Moving, Writing

Oh, Let the Moving Begin!

It’s been an uproarious week for me. The new year has been a roller coaster whirl of activity. Our house has been shown 4 times since January 2. That’s a lot of cleaning up and cleaning out, folks. And it put a strain on writing time, let me tell you. But it seems it was worth it; right now, we are mere hours away from being in contract. Woo-hoo! Feet doing the happy-dance.

This means we now get to the part about ‘looking for a place to live.’ Oh. Yeah. In the snow and cold that have finally settled in Ohio. Ugh. Talk about a strain on writing time–just defrosting my fingers will take most of my free time, I think. Not that I’m complaining! ‘Sold’ is a good word, really.

Snow is finally covering the ground, and is falling gently right now. Very pretty, very calming. And it reminds me of everything I’ll miss when I leave this house, this yard. But change is in my future, so no use fighting it. ‘Different’ might not always be better, but ‘Better’ is always something different, as the saying goes. I just wonder what window I’ll be looking out of next year at this time as I struggle for the right word.

In the midst of all this tumult, I found myself caught up in a writing prompt from Chuck Wendig’s TerribleMinds blog. The guidelines were simple: put your iPod on ‘shuffle’ and play. Your short-story title is the name of the first song that comes up, and there’s a 500-word limit. Well, I didn’t fall under 500 words (I went to 974, and at double the length, I didn’t feel right posting it), but I’m thinking this tale from the musical wavelengths has some merit. It’s up at my writing group right now, garnering some critical eyes and advice. Depending on the outcome, I may post it here later, after it makes some rejection-rounds. (No, this isn’t me being totally pessimistic. It’s me outwitting the jealousies of the fates by not hoping too highly.)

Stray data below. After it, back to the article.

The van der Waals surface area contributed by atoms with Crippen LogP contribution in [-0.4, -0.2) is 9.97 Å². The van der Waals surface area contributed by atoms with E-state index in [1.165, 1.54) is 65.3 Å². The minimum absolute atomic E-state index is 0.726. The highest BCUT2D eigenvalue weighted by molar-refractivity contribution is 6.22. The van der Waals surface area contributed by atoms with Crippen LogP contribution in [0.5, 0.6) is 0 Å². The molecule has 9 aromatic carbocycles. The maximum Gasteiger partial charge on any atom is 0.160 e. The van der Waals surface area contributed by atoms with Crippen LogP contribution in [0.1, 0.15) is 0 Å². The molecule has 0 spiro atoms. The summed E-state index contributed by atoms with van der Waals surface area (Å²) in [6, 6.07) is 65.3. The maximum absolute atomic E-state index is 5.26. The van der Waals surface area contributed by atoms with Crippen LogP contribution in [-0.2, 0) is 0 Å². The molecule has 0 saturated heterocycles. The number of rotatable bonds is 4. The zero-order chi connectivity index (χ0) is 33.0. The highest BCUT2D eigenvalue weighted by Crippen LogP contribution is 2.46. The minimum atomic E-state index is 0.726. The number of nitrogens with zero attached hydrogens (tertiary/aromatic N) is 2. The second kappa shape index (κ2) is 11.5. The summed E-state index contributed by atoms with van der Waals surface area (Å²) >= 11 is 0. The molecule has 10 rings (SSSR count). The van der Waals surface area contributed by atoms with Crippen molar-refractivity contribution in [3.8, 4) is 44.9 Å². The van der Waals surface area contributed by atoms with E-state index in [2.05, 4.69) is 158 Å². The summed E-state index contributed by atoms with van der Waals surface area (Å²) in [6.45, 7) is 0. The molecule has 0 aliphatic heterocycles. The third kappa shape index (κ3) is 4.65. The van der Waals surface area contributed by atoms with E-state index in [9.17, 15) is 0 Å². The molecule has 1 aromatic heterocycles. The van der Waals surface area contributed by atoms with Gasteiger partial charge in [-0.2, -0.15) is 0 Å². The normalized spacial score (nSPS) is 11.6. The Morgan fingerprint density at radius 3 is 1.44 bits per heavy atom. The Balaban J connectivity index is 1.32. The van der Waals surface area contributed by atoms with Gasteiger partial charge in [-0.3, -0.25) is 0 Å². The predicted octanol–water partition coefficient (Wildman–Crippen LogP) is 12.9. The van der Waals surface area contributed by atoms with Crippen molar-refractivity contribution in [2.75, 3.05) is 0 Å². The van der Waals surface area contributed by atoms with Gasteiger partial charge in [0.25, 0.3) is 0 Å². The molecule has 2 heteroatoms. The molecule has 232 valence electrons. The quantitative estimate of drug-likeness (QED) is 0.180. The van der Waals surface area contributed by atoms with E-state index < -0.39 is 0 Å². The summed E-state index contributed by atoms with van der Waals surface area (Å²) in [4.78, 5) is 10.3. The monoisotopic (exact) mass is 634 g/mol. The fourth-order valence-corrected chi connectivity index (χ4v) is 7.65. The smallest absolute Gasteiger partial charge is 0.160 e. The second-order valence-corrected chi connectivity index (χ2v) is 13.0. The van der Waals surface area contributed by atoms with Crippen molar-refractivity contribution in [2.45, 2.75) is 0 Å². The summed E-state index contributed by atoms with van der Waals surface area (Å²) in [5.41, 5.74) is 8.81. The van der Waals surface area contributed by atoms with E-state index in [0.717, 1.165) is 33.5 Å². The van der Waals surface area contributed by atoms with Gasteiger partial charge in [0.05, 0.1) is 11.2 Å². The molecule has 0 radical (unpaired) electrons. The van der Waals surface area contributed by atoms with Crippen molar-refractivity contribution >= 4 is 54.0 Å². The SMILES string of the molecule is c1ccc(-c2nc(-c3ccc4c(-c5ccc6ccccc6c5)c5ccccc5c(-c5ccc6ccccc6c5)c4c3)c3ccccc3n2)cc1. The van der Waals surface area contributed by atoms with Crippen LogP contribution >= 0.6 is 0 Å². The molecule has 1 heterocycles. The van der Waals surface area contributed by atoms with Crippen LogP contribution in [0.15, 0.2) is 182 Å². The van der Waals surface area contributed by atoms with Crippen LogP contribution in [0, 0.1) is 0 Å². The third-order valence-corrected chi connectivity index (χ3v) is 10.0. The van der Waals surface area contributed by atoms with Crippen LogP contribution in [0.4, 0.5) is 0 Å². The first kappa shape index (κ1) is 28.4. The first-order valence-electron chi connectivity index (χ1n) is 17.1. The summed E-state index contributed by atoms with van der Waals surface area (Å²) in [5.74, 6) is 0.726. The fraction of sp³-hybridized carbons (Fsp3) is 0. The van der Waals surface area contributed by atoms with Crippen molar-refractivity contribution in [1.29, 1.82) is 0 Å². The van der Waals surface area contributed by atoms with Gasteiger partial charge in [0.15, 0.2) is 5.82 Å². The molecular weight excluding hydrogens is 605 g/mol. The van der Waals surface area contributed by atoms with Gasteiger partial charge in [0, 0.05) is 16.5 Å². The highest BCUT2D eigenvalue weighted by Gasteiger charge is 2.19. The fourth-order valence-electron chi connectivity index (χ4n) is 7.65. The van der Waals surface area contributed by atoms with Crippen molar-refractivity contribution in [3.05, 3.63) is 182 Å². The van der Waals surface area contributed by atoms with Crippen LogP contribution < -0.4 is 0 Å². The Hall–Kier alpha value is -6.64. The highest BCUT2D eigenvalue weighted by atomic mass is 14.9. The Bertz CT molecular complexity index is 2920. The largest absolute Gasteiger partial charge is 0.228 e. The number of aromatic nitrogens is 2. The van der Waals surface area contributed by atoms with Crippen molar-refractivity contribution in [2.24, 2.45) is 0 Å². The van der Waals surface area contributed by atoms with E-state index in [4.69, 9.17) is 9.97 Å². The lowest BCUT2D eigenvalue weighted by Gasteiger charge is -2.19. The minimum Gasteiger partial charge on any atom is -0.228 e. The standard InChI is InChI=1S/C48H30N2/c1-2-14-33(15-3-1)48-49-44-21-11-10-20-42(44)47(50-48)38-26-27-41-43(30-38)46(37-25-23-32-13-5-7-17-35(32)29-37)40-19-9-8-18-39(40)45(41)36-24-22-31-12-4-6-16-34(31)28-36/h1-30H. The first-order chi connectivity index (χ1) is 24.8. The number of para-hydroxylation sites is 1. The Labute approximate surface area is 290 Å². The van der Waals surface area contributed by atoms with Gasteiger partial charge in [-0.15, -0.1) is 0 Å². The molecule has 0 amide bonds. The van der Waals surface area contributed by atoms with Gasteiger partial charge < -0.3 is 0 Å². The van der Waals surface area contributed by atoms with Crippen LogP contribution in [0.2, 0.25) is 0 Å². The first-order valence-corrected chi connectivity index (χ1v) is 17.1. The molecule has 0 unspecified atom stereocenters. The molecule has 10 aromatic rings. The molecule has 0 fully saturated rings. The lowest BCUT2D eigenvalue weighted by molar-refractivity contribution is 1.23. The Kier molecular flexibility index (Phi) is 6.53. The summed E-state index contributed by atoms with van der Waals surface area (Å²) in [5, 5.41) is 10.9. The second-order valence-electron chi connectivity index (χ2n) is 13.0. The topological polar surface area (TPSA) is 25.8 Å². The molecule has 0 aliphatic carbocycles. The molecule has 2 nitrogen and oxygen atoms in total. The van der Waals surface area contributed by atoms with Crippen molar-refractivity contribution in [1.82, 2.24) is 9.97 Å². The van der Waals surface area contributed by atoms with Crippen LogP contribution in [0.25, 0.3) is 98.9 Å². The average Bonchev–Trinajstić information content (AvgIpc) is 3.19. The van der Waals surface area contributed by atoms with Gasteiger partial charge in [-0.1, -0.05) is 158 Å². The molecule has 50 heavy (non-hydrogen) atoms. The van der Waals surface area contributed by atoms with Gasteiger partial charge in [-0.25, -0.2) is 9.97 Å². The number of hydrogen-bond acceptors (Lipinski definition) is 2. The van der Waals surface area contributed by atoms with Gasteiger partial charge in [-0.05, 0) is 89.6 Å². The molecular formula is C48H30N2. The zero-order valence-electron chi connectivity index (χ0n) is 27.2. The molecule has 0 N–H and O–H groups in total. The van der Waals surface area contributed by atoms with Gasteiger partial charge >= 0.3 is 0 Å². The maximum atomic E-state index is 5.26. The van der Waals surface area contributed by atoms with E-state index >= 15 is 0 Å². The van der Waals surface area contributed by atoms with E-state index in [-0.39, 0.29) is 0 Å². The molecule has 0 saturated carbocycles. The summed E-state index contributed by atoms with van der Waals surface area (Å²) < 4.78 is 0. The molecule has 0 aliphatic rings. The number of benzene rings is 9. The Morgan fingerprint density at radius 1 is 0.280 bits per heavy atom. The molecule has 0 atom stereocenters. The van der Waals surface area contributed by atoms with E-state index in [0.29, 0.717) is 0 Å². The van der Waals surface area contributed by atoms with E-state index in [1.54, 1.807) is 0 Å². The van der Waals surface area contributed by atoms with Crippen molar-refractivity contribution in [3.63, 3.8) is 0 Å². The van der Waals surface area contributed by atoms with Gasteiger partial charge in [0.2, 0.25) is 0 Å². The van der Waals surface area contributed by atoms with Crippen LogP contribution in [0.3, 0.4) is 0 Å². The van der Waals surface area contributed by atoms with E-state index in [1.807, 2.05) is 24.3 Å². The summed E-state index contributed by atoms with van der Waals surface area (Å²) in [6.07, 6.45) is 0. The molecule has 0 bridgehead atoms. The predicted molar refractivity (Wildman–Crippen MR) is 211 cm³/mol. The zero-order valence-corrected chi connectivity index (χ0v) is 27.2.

So, I’ll try posting to this blog as often as is feasible, but don’t freak out if you don’t see my weekly posting for the next 6-8 weeks or so, or if the posts are short and sweet. Getting my writing done is my first priority. Blogging about it comes later.

In the meantime, happy winter to everyone now experiencing snow! And send some good thoughts my way (regarding moving, selling, weather, etc.) if you can. I can surely use it!

Magic of the Everyday, Nature

Creativity and Walking the Dog

Back in November, I read a blog post on Nancy Kress’s blog about rewriting. She listed her steps in doing a requested rewrite to a short story, and I laughed aloud at her Step Three: walk the dog and ponder the story and the issue.

I laughed because so often, that’s what I’m doing as I walk my dog. When I’m alone, just my dog and me, I think on whatever story isn’t coming, or maybe on one that’s still percolating, still trying to find form, to take shape in my mind. Or, like Ms. Kress, I think about what I’ve done wrong, and how to fix it.

I laughed then, and now I can’t get that idea out of my mind. I’ve been wrangling some ideas lately, or being wrangled by them, more like it, and wondering what’s changed. Well, I can tell you: I’ve been walking with other people most of the time. Not that this is a bad thing. Far from it! I love the company of my dog-walking companions, as my dog loves the company of their dogs. But my mind longs for that time when it wanders freely while my body is engaged in mindless, safe activity. Exercise and Creativity, the ultimate pairing.